Bond theme composer Monty Norman dies aged 94 | Film

Monty Norman, composer of the instantly recognizable James Bond theme music, has died aged 94. A statement on its website said: “It is with sadness that we share the news that Monty Norman passed away on July 11, 2022 after a short illness.”

Norman’s most famous work was created as part of the score to the first Bond film, Dr No, released in 1962, and starring Sean Connery in the lead role. Norman said he based the distinctive rolling phrase, which first appeared as part of a medley in the film’s opening, on an earlier piece called Bad Sign, Good Sign, which he has created for a musical adaptation of A House for Mr Biswas by VS Naipul. A jazz arrangement by John Barry for the film has led to Barry often being misidentified as the composer; Norman has gone to court more than once, including winning a libel suit against the Sunday Times in 2001, to defend his credit.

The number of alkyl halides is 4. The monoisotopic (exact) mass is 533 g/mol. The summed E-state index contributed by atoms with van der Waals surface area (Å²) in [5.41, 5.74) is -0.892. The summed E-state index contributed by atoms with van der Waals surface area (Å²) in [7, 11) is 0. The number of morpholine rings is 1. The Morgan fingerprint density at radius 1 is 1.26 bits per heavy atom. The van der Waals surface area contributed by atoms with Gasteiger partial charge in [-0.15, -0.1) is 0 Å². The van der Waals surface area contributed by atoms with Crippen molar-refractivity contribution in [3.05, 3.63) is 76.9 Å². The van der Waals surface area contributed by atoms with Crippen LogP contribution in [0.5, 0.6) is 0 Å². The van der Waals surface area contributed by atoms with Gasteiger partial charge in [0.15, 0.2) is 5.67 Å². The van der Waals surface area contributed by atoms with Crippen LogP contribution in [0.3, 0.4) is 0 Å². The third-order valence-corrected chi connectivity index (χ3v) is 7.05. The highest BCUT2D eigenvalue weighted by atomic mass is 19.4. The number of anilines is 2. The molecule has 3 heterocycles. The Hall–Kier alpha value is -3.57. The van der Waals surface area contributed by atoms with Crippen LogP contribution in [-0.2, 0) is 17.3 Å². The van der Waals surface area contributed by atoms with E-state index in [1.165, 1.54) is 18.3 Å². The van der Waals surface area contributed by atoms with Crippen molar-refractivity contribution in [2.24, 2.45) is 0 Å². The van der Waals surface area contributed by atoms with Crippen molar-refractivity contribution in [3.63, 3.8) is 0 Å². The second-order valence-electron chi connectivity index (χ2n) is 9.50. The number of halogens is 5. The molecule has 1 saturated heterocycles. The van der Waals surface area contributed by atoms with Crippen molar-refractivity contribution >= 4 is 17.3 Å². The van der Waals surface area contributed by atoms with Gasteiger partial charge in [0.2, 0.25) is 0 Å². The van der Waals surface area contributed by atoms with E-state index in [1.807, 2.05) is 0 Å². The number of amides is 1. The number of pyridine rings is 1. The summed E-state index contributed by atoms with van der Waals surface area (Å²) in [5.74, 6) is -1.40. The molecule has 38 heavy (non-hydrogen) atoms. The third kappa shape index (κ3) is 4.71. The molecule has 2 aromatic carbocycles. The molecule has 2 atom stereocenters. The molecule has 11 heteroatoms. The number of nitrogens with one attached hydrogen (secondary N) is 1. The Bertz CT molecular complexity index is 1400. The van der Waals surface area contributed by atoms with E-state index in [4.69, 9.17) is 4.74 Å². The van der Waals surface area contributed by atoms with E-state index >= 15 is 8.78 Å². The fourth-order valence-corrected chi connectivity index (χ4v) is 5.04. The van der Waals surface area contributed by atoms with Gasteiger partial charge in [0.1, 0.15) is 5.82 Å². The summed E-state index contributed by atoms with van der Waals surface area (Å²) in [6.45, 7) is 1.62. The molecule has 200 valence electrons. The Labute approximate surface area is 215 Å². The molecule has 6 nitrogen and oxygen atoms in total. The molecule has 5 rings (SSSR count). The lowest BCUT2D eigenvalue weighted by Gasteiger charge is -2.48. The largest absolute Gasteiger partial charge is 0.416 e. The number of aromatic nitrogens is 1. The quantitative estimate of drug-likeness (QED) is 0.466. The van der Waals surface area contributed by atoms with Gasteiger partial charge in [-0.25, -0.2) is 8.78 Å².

Norman, born Monty Noserovitch in 1928, grew up as the son of Jewish immigrants in the East End of London and became the lead singer of many popular big bands in the 1950s and early 1960s. began writing songs for musicals in the late 1950s, contributing lyrics to Make Me an Offer, as well as music and lyrics to Wolf Mankowitz’s Expresso Bongo.

He also worked on the 1961 musical Belle, about the notorious Crippen murders, which led to him being asked by Bond producer “Cubby” Broccoli to provide the score for Dr. No. 1976 TV series London Dickens. Norman also returned to musicals, most notably Songbook in 1979, about a fictional songwriter from Liverpool called Mooney Shapiro, who made it to Broadway before returning to Britain in time for the 60s.

Norman was the first husband of actress Diana Coupland, best known for the 70s sitcom Bless This House, who died in 2006.

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